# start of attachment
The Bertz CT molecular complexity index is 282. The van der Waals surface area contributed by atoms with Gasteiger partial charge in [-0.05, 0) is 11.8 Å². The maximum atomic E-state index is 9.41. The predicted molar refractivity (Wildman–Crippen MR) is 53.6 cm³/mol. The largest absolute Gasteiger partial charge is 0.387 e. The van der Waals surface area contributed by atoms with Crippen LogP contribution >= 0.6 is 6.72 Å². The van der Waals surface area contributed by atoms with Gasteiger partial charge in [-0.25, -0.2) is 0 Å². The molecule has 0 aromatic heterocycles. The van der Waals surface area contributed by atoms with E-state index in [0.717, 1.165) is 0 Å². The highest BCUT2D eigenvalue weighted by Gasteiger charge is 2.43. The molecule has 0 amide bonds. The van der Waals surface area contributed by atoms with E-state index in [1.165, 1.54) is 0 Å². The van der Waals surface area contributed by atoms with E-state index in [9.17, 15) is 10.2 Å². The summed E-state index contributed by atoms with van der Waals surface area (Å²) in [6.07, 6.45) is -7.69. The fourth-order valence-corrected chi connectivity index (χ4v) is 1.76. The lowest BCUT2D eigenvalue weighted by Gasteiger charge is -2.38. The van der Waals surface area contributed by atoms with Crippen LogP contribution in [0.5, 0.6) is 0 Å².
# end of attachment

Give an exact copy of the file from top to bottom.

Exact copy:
The Bertz CT molecular complexity index is 282. The van der Waals surface area contributed by atoms with Gasteiger partial charge in [-0.05, 0) is 11.8 Å². The maximum atomic E-state index is 9.41. The predicted molar refractivity (Wildman–Crippen MR) is 53.6 cm³/mol. The largest absolute Gasteiger partial charge is 0.387 e. The van der Waals surface area contributed by atoms with Crippen LogP contribution >= 0.6 is 6.72 Å². The van der Waals surface area contributed by atoms with Gasteiger partial charge in [-0.25, -0.2) is 0 Å². The molecule has 0 aromatic heterocycles. The van der Waals surface area contributed by atoms with E-state index in [0.717, 1.165) is 0 Å². The highest BCUT2D eigenvalue weighted by Gasteiger charge is 2.43. The molecule has 0 amide bonds. The van der Waals surface area contributed by atoms with E-state index in [1.165, 1.54) is 0 Å². The van der Waals surface area contributed by atoms with E-state index in [9.17, 15) is 10.2 Å². The summed E-state index contributed by atoms with van der Waals surface area (Å²) in [6.07, 6.45) is -7.69. The fourth-order valence-corrected chi connectivity index (χ4v) is 1.76. The lowest BCUT2D eigenvalue weighted by Gasteiger charge is -2.38. The van der Waals surface area contributed by atoms with Crippen LogP contribution in [0.5, 0.6) is 0 Å².